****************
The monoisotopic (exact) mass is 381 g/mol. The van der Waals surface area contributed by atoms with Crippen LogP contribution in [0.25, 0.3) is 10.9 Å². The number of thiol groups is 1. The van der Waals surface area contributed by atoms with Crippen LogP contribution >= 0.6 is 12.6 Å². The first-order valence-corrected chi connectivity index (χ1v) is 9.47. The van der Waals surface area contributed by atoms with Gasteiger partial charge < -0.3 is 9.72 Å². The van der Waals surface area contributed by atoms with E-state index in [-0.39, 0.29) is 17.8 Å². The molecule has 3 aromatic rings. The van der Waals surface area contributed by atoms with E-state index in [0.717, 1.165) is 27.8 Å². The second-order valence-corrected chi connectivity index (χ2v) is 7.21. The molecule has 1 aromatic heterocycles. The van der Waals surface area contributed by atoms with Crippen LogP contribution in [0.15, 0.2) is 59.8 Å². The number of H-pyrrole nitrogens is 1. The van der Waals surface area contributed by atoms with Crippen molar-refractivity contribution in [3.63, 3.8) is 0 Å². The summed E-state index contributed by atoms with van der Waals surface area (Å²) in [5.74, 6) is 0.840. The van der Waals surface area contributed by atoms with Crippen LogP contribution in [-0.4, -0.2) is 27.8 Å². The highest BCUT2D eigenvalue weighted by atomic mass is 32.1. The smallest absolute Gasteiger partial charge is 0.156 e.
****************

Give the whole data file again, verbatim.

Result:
The monoisotopic (exact) mass is 381 g/mol. The van der Waals surface area contributed by atoms with Crippen LogP contribution in [0.25, 0.3) is 10.9 Å². The number of thiol groups is 1. The van der Waals surface area contributed by atoms with Crippen LogP contribution >= 0.6 is 12.6 Å². The first-order valence-corrected chi connectivity index (χ1v) is 9.47. The van der Waals surface area contributed by atoms with Gasteiger partial charge < -0.3 is 9.72 Å². The van der Waals surface area contributed by atoms with E-state index in [-0.39, 0.29) is 17.8 Å². The molecule has 3 aromatic rings. The van der Waals surface area contributed by atoms with E-state index in [0.717, 1.165) is 27.8 Å². The second-order valence-corrected chi connectivity index (χ2v) is 7.21. The molecule has 1 aromatic heterocycles. The van der Waals surface area contributed by atoms with Crippen LogP contribution in [0.15, 0.2) is 59.8 Å². The number of H-pyrrole nitrogens is 1. The van der Waals surface area contributed by atoms with Crippen molar-refractivity contribution in [3.63, 3.8) is 0 Å². The summed E-state index contributed by atoms with van der Waals surface area (Å²) in [5.74, 6) is 0.840. The van der Waals surface area contributed by atoms with Crippen LogP contribution in [-0.4, -0.2) is 27.8 Å². The highest BCUT2D eigenvalue weighted by atomic mass is 32.1. The smallest absolute Gasteiger partial charge is 0.156 e.